Urban Freight Partnerships
In order to meet sustainability goals, municipalities and regional governments must develop partnerships with relevant stakeholders in the field of freight. With e-commerce on the rise, construction booming, waste generation in reading and grocery delivery expanding, the need for urban freight plans and policies is growing. To support stakeholder engagement programs, EDF has released a new report to guide local governments on how to develop, implement and evaluate an Urban Freight Partnership. It is coupled with a “how-to” guide which houses nine templates to serve as easy-to-use tools for municipalities to get started.
Zero-Emission Zones for Freight (SURF)
To help cities develop the tools and experience to reduce air pollution and carbon emissions from heavy duty vehicles in cities, Environmental Defense Fund Europe launched the Sustainable URban Freight (SURF) project in spring 2021. The project was a collaboration with POLIS, the leading network of European cities and regions working together to develop innovative technologies and policies for local transport. The project focused on the design and implementation of Zero-Emission Zones for freight (ZEZ-Fs), which can dramatically reduce pollution from freight and contribute to healthier cities.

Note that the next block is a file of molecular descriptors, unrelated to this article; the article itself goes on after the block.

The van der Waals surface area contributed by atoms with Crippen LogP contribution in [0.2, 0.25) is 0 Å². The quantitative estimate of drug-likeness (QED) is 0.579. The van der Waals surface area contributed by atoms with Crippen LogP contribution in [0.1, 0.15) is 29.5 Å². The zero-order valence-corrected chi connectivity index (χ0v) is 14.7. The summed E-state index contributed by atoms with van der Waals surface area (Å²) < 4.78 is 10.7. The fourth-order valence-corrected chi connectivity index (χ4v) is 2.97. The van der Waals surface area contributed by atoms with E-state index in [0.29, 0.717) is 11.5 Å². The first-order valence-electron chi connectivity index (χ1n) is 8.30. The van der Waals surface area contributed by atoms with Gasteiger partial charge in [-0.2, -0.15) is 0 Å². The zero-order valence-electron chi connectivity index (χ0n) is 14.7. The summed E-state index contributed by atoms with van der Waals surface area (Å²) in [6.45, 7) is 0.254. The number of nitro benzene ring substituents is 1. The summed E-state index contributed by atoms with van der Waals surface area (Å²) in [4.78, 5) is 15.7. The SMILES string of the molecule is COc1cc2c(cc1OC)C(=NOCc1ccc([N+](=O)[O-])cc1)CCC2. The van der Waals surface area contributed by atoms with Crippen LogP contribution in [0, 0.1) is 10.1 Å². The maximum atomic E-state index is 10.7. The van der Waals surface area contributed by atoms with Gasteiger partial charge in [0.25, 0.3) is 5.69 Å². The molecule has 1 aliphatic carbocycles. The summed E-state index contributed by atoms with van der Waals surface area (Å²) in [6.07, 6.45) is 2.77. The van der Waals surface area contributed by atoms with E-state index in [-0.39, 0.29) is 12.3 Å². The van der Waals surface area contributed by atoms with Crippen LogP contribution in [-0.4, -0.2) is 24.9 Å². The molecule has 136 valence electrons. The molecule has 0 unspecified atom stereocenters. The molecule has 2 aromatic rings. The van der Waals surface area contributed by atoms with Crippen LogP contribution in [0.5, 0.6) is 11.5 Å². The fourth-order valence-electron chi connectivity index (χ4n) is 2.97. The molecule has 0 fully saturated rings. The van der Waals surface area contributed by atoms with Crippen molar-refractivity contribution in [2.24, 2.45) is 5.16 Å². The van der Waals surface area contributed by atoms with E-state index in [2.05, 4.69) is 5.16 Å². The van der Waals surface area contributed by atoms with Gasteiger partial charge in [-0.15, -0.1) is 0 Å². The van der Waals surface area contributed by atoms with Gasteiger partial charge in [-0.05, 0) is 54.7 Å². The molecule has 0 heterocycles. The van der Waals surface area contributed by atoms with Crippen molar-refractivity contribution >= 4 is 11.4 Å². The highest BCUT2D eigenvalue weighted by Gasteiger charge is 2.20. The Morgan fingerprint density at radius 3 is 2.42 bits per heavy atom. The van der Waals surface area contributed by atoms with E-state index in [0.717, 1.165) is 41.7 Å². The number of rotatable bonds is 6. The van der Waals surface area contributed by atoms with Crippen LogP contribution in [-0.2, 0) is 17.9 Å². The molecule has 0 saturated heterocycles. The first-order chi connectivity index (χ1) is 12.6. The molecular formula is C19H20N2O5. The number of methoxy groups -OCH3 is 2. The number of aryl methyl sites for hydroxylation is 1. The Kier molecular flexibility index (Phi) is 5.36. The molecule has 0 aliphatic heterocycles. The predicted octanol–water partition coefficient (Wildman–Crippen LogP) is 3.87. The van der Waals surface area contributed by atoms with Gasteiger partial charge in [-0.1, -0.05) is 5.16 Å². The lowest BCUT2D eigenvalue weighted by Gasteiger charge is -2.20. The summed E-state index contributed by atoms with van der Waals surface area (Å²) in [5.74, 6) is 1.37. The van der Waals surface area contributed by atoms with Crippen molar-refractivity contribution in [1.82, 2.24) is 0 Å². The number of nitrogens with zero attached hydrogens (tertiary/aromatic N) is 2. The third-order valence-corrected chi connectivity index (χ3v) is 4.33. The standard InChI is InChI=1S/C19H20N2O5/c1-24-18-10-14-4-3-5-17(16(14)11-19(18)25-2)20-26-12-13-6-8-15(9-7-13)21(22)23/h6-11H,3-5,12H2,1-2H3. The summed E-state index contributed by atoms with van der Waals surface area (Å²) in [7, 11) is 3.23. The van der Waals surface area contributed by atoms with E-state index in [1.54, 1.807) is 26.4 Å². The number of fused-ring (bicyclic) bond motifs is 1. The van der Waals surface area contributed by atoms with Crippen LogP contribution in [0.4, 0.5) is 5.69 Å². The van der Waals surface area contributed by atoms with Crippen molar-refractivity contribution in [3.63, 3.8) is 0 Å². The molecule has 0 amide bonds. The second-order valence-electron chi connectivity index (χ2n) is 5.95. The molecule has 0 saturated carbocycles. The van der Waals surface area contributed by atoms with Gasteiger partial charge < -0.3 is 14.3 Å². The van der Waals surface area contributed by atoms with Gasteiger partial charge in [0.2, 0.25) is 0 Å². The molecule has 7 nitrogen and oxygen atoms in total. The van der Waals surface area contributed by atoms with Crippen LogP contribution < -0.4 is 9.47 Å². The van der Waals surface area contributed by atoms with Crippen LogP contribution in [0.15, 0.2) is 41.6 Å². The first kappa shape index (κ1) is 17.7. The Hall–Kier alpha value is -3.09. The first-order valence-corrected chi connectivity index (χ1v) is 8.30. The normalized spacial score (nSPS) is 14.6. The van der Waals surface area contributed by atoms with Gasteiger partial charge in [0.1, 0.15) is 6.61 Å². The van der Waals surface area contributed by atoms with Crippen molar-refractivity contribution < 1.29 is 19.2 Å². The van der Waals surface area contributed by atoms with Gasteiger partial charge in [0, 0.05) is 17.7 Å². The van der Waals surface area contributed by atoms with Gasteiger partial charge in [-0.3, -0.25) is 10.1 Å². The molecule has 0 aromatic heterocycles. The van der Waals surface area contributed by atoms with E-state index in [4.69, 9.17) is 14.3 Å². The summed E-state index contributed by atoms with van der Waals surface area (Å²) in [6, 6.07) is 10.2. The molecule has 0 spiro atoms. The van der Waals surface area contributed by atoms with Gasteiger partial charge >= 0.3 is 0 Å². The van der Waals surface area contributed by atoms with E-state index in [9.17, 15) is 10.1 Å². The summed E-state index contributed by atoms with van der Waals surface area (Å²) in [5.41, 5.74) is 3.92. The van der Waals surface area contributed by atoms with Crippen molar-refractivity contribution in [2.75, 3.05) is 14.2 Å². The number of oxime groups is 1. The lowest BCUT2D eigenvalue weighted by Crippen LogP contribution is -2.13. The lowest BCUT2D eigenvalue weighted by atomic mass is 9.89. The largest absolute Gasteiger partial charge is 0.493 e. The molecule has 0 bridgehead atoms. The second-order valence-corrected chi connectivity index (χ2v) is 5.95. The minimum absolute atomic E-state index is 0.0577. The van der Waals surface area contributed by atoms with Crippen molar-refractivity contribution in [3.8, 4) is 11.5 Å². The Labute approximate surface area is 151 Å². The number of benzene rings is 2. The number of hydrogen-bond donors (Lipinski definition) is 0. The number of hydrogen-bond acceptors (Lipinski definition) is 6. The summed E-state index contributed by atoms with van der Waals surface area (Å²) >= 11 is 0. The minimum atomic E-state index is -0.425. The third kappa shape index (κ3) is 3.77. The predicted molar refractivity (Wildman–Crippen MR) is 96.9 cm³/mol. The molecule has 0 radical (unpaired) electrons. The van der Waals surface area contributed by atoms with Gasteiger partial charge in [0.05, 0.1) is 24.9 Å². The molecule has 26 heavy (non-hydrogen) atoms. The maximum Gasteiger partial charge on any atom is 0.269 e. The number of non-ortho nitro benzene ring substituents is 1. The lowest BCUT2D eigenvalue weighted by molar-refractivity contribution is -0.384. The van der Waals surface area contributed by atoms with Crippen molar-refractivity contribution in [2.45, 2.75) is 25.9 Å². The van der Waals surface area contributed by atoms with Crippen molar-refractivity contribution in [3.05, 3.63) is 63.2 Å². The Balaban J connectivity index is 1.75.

Pollution monitoring in London
For two years, the Breathe London pilot project mapped and measured pollution across the capital, led by Environmental Defense Fund Europe and launched in partnership with the Mayor of London and leading science and technology experts.
With more than 100 lower-cost sensor pods and specially-equipped Google Street View cars, Breathe London complemented and expanded upon London’s existing monitoring networks. The project aimed to help people better understand their local air quality and support cities around the world with future monitoring initiatives. EDF developed the Breathe London Blueprint for global cities, which includes both a guide for city-level decision-makers and a more detailed Technical Report.
Turning London pollution data into action
One of the main sources of London’s air pollution is transport. On-road vehicles — like cars, delivery vans and lorries — are responsible for some of the most harmful air pollutants, including nitrogen oxides and particulate matter.
Building on the landmark monitoring project of Breathe London, our air quality team is using data to spotlight the city’s pollution from transport and other sources. For example, diesel fuel is an especially harmful polluter, so we zoomed in on air pollution created by diesel cars. We also found that deprived kids and children of BAME background are breathing in significantly more pollution at their primary school.